The center portion was covered and so it lagged behind during drying, setting up stresses that caused the disk to crack. This test is such that most pottery clays will exhibit a crack. The severity of the crack becomes a way to compare drying performances. Notice the test also shows soluble salts concentrating around the outer perimeter, they migrated there from the center section because it was not exposed to the air.

Low temperature clays are far more likely to have this issue. And if present, it is more likely to be unsightly. The salt-free specimens have 0.35% added barium carbonate.

Example of a custom made dust collection hood in the material repackaging area of a supplier. The slots along the front suck particles into the duct, the suction comes from an exhaust fan downstream where the pipe exits the building. It has a wall switch and a sliding damper (where the hood enters the pipe) to enable stopping all airflow (to prevent heat loss in the room during cold days). Notice it is located above the scale and heat sealer where most dust is generated during weighing and packaging. Working in front of a system like this enables you to work without breathing any dust at all.

This material storage area employs a rack to keep pails off the floor so the area can be hosed down easily. The materials in each pail are sealed in plastic bags or the pail is covered with a lid.

Two bisqued terracotta mugs. The clay on the right has 0.35% added barium carbonate (it precipitates salts dissolved in the clay to prevent them coming to the surface with the water and being left there during drying). The process is called efflorescence and is the bane of the brick industry. The one on the left is the natural clay. The unsightly appearance is fingerprints from handling the piece in the leather-hard state, the salts have concentrated in these areas (the other piece was also handled, but has very little marking).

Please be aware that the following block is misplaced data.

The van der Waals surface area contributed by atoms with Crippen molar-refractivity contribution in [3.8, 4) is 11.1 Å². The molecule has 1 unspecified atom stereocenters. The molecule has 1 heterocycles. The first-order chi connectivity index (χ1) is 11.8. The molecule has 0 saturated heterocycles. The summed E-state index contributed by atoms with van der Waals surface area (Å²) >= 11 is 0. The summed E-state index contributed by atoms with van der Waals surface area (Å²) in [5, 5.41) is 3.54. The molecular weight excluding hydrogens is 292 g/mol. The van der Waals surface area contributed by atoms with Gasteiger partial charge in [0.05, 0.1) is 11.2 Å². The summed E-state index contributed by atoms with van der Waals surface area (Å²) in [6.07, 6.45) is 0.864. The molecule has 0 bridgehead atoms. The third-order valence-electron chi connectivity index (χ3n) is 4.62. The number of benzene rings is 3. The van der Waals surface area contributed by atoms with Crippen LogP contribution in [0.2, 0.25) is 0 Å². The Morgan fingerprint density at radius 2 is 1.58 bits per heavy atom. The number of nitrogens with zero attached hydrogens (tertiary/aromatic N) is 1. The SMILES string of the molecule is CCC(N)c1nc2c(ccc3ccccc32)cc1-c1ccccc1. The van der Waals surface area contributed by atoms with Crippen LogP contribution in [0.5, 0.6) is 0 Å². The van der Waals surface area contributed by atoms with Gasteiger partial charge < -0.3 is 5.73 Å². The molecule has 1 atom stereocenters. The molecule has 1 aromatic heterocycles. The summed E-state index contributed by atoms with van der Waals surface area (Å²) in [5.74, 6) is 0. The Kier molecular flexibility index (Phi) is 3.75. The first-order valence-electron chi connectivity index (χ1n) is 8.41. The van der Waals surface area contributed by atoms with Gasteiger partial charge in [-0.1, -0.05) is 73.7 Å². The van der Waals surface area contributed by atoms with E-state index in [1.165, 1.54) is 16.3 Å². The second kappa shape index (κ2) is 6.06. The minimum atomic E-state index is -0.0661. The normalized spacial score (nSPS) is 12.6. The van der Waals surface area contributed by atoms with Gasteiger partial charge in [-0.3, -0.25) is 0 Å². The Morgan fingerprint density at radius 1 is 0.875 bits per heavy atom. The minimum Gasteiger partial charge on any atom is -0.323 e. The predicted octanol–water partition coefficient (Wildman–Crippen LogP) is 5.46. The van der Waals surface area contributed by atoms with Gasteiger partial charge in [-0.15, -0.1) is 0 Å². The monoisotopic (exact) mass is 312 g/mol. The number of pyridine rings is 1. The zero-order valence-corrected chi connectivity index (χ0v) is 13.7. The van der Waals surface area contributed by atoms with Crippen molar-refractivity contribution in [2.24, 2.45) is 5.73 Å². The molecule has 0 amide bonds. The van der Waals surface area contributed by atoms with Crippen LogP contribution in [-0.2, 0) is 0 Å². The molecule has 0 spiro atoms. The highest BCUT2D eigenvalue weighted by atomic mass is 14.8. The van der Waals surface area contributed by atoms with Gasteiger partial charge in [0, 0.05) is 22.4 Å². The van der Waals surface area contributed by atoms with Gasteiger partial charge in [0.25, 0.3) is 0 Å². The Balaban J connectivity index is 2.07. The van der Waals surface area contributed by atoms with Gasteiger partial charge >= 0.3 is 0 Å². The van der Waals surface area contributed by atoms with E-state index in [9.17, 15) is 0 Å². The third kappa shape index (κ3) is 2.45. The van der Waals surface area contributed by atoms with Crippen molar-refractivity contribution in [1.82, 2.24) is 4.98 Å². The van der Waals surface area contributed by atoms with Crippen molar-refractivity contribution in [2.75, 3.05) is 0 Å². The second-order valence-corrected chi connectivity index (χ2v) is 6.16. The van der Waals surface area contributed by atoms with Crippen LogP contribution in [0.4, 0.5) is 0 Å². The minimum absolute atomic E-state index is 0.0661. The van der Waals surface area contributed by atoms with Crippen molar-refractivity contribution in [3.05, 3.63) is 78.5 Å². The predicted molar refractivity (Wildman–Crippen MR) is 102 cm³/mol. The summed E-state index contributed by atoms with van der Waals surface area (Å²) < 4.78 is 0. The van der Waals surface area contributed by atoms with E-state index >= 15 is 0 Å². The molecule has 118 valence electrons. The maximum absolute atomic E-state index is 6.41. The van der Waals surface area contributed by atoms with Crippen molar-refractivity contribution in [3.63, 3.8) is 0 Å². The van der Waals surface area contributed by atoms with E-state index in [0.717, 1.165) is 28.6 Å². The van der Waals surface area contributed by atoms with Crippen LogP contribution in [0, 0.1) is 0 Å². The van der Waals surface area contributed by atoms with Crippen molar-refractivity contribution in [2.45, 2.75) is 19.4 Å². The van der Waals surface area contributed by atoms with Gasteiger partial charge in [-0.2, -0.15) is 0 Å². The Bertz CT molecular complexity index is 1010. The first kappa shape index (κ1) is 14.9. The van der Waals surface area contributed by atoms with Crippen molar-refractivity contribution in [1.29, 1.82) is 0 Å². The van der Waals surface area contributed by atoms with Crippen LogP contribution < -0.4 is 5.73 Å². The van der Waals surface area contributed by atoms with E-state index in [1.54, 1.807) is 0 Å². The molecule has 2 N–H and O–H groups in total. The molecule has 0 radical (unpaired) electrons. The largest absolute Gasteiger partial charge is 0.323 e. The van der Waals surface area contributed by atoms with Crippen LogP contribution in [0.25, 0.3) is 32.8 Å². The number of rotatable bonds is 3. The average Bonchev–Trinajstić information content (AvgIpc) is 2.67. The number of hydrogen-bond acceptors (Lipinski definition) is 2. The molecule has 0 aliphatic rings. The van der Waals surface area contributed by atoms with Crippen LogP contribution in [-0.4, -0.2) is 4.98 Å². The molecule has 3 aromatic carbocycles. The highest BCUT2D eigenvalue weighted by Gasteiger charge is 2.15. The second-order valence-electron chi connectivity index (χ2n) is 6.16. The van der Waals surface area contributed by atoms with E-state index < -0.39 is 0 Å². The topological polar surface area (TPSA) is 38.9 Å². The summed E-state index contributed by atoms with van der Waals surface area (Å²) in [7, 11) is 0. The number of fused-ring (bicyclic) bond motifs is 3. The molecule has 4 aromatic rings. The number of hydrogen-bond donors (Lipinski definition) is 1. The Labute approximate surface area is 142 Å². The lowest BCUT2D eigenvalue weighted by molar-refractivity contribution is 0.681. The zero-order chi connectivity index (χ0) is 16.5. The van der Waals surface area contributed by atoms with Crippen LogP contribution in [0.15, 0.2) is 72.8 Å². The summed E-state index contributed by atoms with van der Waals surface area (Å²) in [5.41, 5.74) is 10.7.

Like this! This terra cotta clay vitrifies here at 1957F (cone 03). This problem is common in many terra cotta materials but can also surface in others. Barium carbonate can be used to precipitate the salts inside the clay matrix so they do not come to the surface on drying.

Causes eye irritation. Prolonged contact with skin may cause irritation.

This designation is an international standard for a general purpose respirator to filter out respirable quartz particles (which cause silicosis). Use one of these when working in a area where ventilation is insufficient to remove all of the dust. Use it also in circumstances where there is temporary generation of large quantities of dust. Do not wear this as a substitute for keeping floors and working areas clean.

Black burning bodies are popular with many potters. They are normally manufactured by adding around 10% burnt or raw umber to an existing buff-burning cone 6 stoneware. Umbers are powerful colorants, they have high iron and also contain manganese (the latter being the primary source of the color). But these clays can be troublesome. First, good kiln venting is needed to avoid breathing the dangerous manganese metal vapors. Micro-bubble clouding/gloss-loss in the glazes and blistering/bloating of the bodies are common. But this mug fired perfectly. Why? The umber was added to a cone 10 stoneware instead (and it has fluxed the body to mature at cone 6). The mug has been white engobed on the inside and partway down the outside during leather hard stage. After bisque it was clear glazed on the inside giving a flawless surface (using G2926B) and dipped in GA6-A Alberta Slip base amber-clear. The GA6-A over the black clay produces a very deep, rich, almost black ultra-gloss surface.



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